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About Natural Gas And Power Costs
Your energy rates pay for two kinds of costs: the cost of the energy and the cost of delivering and serving customers.
For electricity, 60 percent of your bill is the cost of energy itself—the cost of generating or purchasing electricity – that’s about 60 cents of every dollar you pay for electricity. 40 percent – or the remaining 40 cents of every dollar you pay – covers the cost of delivering that energy, serving our customers and energy conservation.
For natural gas, the combined costs of purchasing natural gas on the wholesale market and transporting it to our system for delivery to you is about 55 percent of your natural gas bill – or 55 cents of every dollar you pay for natural gas. We have purchasing plans and decades of experience to help keep these costs as stable as possible.
From time to time, we propose to adjust rates our customers pay so that customers’ bills reflect our actual costs of purchasing natural gas and generating and purchasing electric power. These requests to the utility commissions in Washington, Idaho and Oregon, called Purchased Gas Cost Adjustments (PGA) for natural gas, and Power Cost Adjustments (PCA) for electric power, are usually made annually in the fall, but can be made at other times during the year as well. When costs are down, this is good news for our customers, and we want to pass these price decreases on to them as quickly as we can.
In 2012, we filed five PGA requests with the utility commissions in Washington, Idaho and Oregon to reduce overall natural gas prices
On July 31, 2012 we filed our annual PGA and PCA requests with the Idaho Public Utilities Commission. The commission approved the majority of these rate decreases and they took effect Oct. 1, 2012.
If you include the 6 percent natural gas rate reduction for Idaho customers in March 2012, rates for our natural gas customers in Idaho decreased twice because of lower wholesale prices. Overall, natural gas rates dropped by almost 12 percent in 2012. The decreases are mostly because of lower natural gas prices and lower power supply costs.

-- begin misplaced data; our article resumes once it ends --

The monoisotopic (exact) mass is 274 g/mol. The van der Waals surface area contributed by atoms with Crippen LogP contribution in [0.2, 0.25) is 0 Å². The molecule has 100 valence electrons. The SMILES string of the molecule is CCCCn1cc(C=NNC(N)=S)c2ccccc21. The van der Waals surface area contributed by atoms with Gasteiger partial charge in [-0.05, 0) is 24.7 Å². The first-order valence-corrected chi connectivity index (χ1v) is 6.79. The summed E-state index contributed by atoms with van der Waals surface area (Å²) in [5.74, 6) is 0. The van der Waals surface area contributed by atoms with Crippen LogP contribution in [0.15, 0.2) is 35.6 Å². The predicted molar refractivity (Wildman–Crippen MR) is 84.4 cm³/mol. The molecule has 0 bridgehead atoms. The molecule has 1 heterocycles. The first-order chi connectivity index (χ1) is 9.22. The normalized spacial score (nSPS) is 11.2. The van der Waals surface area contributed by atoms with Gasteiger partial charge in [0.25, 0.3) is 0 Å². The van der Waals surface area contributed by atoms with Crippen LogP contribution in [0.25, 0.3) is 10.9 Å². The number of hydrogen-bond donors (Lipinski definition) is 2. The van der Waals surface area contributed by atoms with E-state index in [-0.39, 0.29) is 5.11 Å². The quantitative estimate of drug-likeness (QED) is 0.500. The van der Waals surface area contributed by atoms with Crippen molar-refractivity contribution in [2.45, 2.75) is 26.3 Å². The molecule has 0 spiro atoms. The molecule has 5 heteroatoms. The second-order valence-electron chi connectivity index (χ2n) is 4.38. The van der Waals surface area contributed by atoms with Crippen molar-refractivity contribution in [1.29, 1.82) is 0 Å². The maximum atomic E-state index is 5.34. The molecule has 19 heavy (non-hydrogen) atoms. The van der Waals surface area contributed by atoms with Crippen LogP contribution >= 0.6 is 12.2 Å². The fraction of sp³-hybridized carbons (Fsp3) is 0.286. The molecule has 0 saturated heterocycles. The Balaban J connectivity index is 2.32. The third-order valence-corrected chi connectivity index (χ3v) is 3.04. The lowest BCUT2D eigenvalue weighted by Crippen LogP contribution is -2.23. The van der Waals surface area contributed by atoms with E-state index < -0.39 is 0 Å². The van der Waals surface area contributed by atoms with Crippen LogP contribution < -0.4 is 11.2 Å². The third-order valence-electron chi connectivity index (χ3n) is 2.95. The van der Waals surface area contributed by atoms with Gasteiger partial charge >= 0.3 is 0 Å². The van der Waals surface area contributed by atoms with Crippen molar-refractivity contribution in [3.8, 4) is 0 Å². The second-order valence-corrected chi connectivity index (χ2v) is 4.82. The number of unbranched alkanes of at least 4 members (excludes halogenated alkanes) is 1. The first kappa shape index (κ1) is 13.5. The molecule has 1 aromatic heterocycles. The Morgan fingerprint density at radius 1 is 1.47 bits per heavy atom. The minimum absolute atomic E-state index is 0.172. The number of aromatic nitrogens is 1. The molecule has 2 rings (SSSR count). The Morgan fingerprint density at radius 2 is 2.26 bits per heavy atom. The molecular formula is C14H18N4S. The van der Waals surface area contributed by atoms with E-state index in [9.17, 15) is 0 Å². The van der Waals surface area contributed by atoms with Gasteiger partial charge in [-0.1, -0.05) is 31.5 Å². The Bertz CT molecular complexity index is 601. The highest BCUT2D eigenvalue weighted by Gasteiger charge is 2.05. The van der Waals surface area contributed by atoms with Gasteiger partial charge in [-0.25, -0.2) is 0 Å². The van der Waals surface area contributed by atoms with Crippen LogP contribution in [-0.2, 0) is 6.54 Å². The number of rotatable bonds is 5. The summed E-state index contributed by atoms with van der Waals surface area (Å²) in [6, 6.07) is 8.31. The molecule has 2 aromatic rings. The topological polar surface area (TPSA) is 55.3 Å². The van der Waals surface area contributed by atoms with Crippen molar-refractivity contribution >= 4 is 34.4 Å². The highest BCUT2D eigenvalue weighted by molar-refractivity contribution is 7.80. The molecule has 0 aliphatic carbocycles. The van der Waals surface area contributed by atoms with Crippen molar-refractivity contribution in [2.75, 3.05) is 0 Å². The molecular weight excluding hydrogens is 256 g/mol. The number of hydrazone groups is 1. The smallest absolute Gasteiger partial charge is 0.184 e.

Starting Oct. 1, if you use an average of 939 kilowatt-hours per month, your electricity bill decreased $1.09 per month primarily due to lower wholesale natural gas prices. If you are a natural gas customer using an average of 60 therms a month, your bill decreased $3.23.
On Oct. 12, 2012 we filed an updated Purchase Gas Cost Adjustment (PGA) request with the Public Utility Commission of Oregon (PUC), asking for an overall decrease of 8.2 percent in natural gas rates. The PUC approved our requests on Oct. 31, 2012.
Included in the filing are the costs and savings related to Avista’s purchase of the Klamath Falls Lateral, a 15-mile, 6-inch transmission pipeline that interconnects with Gas Transmission Northwest to transport gas to our customers in Klamath Falls. We expect this purchase to save customers approximately $1 million annually beginning in Jan. 2013. We also made two administrative filings with the PUC related to demand side management and intervener funding.
If you are an Avista natural gas customer, you saw two separate rate adjustments as a result of this PGA filing.
If you are a residential customer using an average 47 therms a month, your bill decreased by $4.78, for a revised monthly bill of $57.22 beginning Nov.1, 2012. You saw an additional decrease of $0.50, beginning Jan. 1, 2013, for a total decrease of $5.28 and a revised monthly bill of $56.72.
We filed our annual PGA request in Washington Sept. 13, 2012. The Washington Utilities and Transportation Commission approved our request to reduce natural gas rates in Washington by an overall 4.4 percent.
This was also the second rate reduction for our natural gas customers in Washington in 2012 because of lower wholesale prices. Overall, natural gas rates in Washington dropped by about 11 percent in 2012.
Effective Nov. 1, if you are a residential customer in Washington using an average of 68 therms per month, you saw a decrease of $2.58 per month primarily due to lower wholesale natural gas prices.
For more information on these filings and costs, read our blog.